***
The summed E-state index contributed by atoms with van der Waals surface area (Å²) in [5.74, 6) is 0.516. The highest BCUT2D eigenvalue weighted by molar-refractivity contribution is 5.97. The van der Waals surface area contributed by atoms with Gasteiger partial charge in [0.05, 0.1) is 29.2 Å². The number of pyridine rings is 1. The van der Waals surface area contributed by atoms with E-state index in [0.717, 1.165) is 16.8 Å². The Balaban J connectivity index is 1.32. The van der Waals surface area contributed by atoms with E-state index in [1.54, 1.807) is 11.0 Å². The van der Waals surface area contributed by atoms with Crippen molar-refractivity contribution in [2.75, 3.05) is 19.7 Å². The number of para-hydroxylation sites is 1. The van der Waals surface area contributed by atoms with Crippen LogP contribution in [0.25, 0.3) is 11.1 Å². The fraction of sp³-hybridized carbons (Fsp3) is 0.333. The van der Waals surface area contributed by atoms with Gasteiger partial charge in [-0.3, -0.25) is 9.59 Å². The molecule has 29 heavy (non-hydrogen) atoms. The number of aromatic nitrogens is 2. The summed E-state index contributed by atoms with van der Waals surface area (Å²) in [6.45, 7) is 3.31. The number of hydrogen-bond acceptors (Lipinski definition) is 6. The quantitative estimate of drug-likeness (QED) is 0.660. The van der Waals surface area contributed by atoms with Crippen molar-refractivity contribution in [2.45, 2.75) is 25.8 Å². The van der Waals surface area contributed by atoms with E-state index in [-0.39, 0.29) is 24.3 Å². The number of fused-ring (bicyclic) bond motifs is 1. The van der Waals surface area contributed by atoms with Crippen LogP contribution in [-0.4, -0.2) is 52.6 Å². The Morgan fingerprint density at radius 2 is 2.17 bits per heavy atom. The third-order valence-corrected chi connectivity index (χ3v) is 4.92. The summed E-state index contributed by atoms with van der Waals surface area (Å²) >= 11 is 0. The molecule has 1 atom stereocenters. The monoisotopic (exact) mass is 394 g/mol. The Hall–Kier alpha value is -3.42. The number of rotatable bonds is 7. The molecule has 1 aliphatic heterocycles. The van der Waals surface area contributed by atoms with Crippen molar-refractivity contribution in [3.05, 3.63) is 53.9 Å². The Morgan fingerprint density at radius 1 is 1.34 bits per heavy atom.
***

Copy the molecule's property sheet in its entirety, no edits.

The summed E-state index contributed by atoms with van der Waals surface area (Å²) in [5.74, 6) is 0.516. The highest BCUT2D eigenvalue weighted by molar-refractivity contribution is 5.97. The van der Waals surface area contributed by atoms with Gasteiger partial charge in [0.05, 0.1) is 29.2 Å². The number of pyridine rings is 1. The van der Waals surface area contributed by atoms with E-state index in [0.717, 1.165) is 16.8 Å². The Balaban J connectivity index is 1.32. The van der Waals surface area contributed by atoms with E-state index in [1.54, 1.807) is 11.0 Å². The van der Waals surface area contributed by atoms with Crippen molar-refractivity contribution in [2.75, 3.05) is 19.7 Å². The number of para-hydroxylation sites is 1. The van der Waals surface area contributed by atoms with Crippen LogP contribution in [0.25, 0.3) is 11.1 Å². The fraction of sp³-hybridized carbons (Fsp3) is 0.333. The van der Waals surface area contributed by atoms with Gasteiger partial charge in [-0.3, -0.25) is 9.59 Å². The molecule has 29 heavy (non-hydrogen) atoms. The number of aromatic nitrogens is 2. The summed E-state index contributed by atoms with van der Waals surface area (Å²) in [6.45, 7) is 3.31. The number of hydrogen-bond acceptors (Lipinski definition) is 6. The quantitative estimate of drug-likeness (QED) is 0.660. The van der Waals surface area contributed by atoms with Crippen molar-refractivity contribution in [2.45, 2.75) is 25.8 Å². The van der Waals surface area contributed by atoms with E-state index in [-0.39, 0.29) is 24.3 Å². The number of fused-ring (bicyclic) bond motifs is 1. The van der Waals surface area contributed by atoms with Crippen LogP contribution in [-0.4, -0.2) is 52.6 Å². The Morgan fingerprint density at radius 2 is 2.17 bits per heavy atom. The third-order valence-corrected chi connectivity index (χ3v) is 4.92. The summed E-state index contributed by atoms with van der Waals surface area (Å²) >= 11 is 0. The molecule has 1 atom stereocenters. The monoisotopic (exact) mass is 394 g/mol. The Hall–Kier alpha value is -3.42. The number of rotatable bonds is 7. The molecule has 1 aliphatic heterocycles. The van der Waals surface area contributed by atoms with Crippen molar-refractivity contribution in [3.05, 3.63) is 53.9 Å². The Morgan fingerprint density at radius 1 is 1.34 bits per heavy atom.